We deduce that QZ ˜ → d 1 0 n−1 X QZ Bx u dB − 1 0 Bx u dBx + x ˜ 1 Next. from (15) we have (103) Now (104) wy d s ∗ wy ˜ s = 1 wx ˜ s − ˜ ei s wv s +w s 1 + Op √ n = wy ˜ s ∗ − wd s ∗ n−1 D D −1 ˜ n−1 D y and. First we have wx d s QZ X = m−1 s∈ wx d s ∗ and in a similar fashion to (93) we ﬁnd that (102) m−1 s∈ wx d s wx d s ∗ → 2 fxx d +g Bx g Bx ∗ = say Next. we have (105) ˜ n− 2 y nr →d 1 1 B x r = By r and it follows as in part (f) of Lemma C that (106) wy d s ∗ ∼ wy ˜ s ∗ − f1 s ∗ 0 1 −1 uu 1 0 uBx 1 + op 1 However.band spectral regression When (98) and (99) where (100) = n−1 s∈ 0 x j=− 1101 = 0. in view of the cointegrating relation (11). we obtain n ˆ0 − 1 → d 1 0 −1 Bx u Bx u 1 0 Bx u dB − 1 0 Bx u dBx + x ˜ 1 Now consider the case where m−1 X QZ = 0. as in Lemma C(c) we ﬁnd that (101) n−2 X QZ QZ X → d 1 0 Bx u Bx u Combining (100) and (101).1 of Phillips (1991a) that n−1 s∈ 0 wx d ˜ s w s ∗ → d 1 0 Bx u dB wx d ˜ s wv s ∗ → d 1 0 Bx u dBx + x E v0 vj . from the proof of Lemma C(f) we also have (107) wx d s ∗ = wx s ∗ − f1 s ∗ 0 1 −1 uu 1 0 uBx + op 1 . we ﬁnd as in (89) and Theorem 3.
b. yt and xt are ﬁrst detrended in the time domain and then dft’s are taken of the detrended data and differences of the detrended data. It then follows from (98). (102). the regressors wx d orthogonal after appropriate scaling because (112) m−1/2 n−1 s∈ 0 xd in (111) are asymptotically wx d ˜ s wv s ∗ = Op m−1/2 in view of (99). (109). (108) can be written as (111) wy d s ∗ = wx d s ∗ 1 −w xd s ∗ ˜ e−i s s +w and w s ∗ + op 1 s First. corbae. ouliaris. s. phillips We deduce from (103). and (111) that n ˜0 − as required. 1 → d 1 0 −1 Bx u Bx u 1 0 Bx u dB . and p. Lemma C(k). and (107) that (108) wy d s ∗ ∼ wx ˜ − wv = wx d s ∗ 1 − f1 ∗ ∗ s ∗ 0 1 −1 uu 1 0 uBx 1 +w s ∗ s s ˜ e−i s + op 1 s ∗ 1 − wv ˜ e−i s +w s ∗ + op 1 Then (109) m−1 X QZ ˜ QZ y = m−1 ∼ m−1 s∈ s∈ wx d wx d wx d s wy d wx d s s ∗ s s ∗ 1 ∗ − m−1 s∈ wv s ˜ e−i + op 1 Using (51) we ﬁnd that (110) m−1 s∈ wx d s wv s ∗ = m−1 s∈ wx s wv wv s ∗ + op 1 wv ∗ = m−1 s∈ 1 1 − ei s s s + op 1 →p 2 f 1 − ei vv 2 1 − ei It follows from (95). c. (106). Part (b) The estimator ˜ is derived from the augmented spectral regression (32) and the relation (34). In (32). take = 0. Since w x d s ∼ wv s + op 1 . In this case. and (110) that ˆ →d 1 − 2 1 − ei −1 fvv ˜ e−i = 1 + −1 2 fvv ˜ e−i e−i − 1 The true coefﬁcient is =b − so we have ˆ →d + 2 1 − ei −1 2 = e−i = 1 + ˜ e−i e−i − 1 fvv − 1 ˜ e−i e−i − 1 which gives the stated result since fxx = 1 − ei −2 fvv .1102 d. (112).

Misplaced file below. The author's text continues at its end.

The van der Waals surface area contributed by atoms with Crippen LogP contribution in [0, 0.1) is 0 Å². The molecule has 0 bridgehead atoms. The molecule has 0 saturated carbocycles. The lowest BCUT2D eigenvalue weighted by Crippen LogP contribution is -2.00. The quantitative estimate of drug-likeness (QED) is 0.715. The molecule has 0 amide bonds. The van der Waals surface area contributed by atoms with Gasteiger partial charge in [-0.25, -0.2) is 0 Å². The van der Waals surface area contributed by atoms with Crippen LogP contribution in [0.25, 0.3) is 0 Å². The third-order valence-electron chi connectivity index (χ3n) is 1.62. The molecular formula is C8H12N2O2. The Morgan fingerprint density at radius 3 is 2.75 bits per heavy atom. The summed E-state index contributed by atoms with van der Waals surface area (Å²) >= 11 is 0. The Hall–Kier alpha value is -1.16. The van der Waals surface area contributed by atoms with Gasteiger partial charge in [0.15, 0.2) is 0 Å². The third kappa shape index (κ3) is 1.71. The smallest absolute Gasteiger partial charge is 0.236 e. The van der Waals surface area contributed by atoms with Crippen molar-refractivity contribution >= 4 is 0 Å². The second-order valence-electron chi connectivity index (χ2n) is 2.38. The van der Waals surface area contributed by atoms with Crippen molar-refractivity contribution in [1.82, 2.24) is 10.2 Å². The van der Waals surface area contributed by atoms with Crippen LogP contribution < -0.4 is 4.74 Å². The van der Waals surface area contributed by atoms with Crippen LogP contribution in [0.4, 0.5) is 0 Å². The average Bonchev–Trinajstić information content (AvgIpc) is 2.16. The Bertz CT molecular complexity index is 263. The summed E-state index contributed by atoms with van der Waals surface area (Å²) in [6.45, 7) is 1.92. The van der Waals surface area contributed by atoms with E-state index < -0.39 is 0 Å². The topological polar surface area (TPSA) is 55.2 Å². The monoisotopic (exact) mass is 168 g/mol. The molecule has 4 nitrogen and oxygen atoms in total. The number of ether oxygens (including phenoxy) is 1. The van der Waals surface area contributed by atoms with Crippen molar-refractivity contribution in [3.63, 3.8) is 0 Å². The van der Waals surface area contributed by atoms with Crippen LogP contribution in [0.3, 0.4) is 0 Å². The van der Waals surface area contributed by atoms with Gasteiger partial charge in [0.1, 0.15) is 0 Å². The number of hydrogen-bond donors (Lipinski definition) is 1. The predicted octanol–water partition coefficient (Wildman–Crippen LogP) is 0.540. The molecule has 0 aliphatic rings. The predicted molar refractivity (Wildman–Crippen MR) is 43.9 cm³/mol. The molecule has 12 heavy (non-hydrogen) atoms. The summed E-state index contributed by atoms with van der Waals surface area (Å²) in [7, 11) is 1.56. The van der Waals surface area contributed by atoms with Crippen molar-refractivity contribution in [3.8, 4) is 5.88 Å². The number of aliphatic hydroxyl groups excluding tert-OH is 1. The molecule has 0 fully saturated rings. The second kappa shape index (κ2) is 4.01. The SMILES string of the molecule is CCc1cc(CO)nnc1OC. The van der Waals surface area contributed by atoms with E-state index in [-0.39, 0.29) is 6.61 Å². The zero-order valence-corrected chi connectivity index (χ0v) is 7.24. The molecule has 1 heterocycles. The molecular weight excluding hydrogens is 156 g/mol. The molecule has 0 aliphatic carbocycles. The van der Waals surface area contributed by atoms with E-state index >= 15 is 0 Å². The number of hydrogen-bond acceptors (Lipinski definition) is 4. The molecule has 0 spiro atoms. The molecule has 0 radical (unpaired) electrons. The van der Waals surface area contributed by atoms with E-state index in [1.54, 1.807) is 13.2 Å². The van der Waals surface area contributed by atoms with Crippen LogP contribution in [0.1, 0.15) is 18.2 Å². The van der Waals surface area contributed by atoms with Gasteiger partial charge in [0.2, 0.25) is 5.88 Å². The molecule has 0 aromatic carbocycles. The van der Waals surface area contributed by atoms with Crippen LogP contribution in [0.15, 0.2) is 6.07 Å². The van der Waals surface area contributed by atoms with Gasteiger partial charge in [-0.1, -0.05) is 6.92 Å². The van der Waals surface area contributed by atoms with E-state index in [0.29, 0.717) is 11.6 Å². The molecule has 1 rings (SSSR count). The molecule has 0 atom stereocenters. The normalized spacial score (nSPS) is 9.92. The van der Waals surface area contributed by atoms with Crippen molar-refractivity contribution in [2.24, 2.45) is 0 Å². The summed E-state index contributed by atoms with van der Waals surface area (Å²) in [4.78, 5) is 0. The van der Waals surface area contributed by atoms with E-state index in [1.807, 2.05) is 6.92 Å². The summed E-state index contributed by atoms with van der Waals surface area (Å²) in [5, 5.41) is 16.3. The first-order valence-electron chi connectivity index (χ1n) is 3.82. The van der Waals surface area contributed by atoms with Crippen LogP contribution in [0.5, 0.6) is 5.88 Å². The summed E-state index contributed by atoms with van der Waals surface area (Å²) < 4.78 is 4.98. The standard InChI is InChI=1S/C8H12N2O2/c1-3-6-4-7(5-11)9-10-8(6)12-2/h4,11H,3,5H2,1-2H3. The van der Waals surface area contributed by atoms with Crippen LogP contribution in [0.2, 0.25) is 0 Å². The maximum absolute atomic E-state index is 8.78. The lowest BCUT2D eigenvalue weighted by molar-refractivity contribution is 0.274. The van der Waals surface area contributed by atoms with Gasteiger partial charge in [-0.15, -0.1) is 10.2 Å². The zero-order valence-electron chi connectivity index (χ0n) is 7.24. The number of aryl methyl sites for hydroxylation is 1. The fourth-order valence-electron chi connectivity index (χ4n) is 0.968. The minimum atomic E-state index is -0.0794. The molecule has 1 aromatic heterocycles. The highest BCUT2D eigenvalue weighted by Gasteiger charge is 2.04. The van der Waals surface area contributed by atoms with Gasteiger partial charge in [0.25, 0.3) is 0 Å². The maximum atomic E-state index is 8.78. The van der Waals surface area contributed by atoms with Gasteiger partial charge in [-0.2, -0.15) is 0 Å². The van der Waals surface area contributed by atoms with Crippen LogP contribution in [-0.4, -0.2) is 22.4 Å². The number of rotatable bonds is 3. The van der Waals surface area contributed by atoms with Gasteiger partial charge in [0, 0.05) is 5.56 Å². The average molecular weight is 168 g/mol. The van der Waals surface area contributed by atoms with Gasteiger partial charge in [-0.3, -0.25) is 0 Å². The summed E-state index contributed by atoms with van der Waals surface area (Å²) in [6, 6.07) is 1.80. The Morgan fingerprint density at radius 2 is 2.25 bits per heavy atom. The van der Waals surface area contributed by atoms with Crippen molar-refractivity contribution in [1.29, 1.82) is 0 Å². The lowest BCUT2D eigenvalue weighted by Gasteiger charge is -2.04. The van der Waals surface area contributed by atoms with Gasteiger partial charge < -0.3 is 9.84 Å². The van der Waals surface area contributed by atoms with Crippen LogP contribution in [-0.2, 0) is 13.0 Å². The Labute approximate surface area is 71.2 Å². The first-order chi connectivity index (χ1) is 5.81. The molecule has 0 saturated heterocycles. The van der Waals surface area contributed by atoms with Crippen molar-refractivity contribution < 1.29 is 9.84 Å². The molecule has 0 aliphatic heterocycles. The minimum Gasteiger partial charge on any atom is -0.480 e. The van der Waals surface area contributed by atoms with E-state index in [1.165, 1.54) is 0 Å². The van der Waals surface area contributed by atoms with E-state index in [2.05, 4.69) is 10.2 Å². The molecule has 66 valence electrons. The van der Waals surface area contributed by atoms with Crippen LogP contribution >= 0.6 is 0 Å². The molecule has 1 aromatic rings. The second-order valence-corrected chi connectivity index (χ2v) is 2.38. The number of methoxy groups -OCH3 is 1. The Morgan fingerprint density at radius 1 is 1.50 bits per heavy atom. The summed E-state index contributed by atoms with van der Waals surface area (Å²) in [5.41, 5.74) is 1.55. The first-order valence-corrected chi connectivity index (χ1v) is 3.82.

and the asymptotic orthogonality of the regressors in (115) (i. m−1 wv s n1/2 wd s ∗ →p 0).band spectral regression Now take the case wx z s 1103 = 0.e.. From part (f) of Lemma C and (52) we have s = wx d = = wv s ei s − i s 1−e 1 − ei s ˜ ˜ xn − x0 − n−3/2 X D n−1 D D n1/2 −1 −1 n1/2 wd s wv s ˜ ˜ t + w n s xn − x0 − n−3/2 X D n−1 D D 1 − ei s w = v is + An n1/2 wd s 1−e s n1/2 wd s Here. we ﬁnd that s∈ ˜ b1 and √ ˜ m b1 − − →p 1 − ˜ e−i 1 − e−i = 1 − e−i − 1 − e−i → d Nc 0 2 f 2 fvv We deduce that ˜ = a1 ˜ and √ m ˜ − → d Nc 0 f fxx − ˜ + 1 − e−i a2 − ˜ = b1 − 1 − e−i →p giving the stated result. (115). n1/2 wd s = Op 1 from (42) and ˜ ˜ xn − x 0 − n−3/2 X D n−1 D D √ n −1 An = 0 Then (111) is (113) wy d s ∗ = Op 1 = wv s + An n1/2 wd 1 − ei s s ∗ ∗ s 1 − wv s s ∗ ˜ e−i s +w s ∗ s ∗ + op 1 = wv 1 1 − e−i s − ˜ e−i + wd s ∗ n1/2 An + w + op 1 The augmented narrow band regression (32) around frequency (114) wy z s can therefore be written as s ˜ = a1 wv s + An n1/2 wd 1 − ei s s ˜ + a 2 wv + op 1 + residual which is asymptotically equivalent to the regression (115) with ˜ b1 − wy z s ∗ = wv s ∗ ˜ b1 − + n1/2 wd s ∗ ˜ b2 − + residual = ˜ a1 − ˜ + a2 1 − e−i − ˜ ˜ b 2 = a1 − An In view of (113). .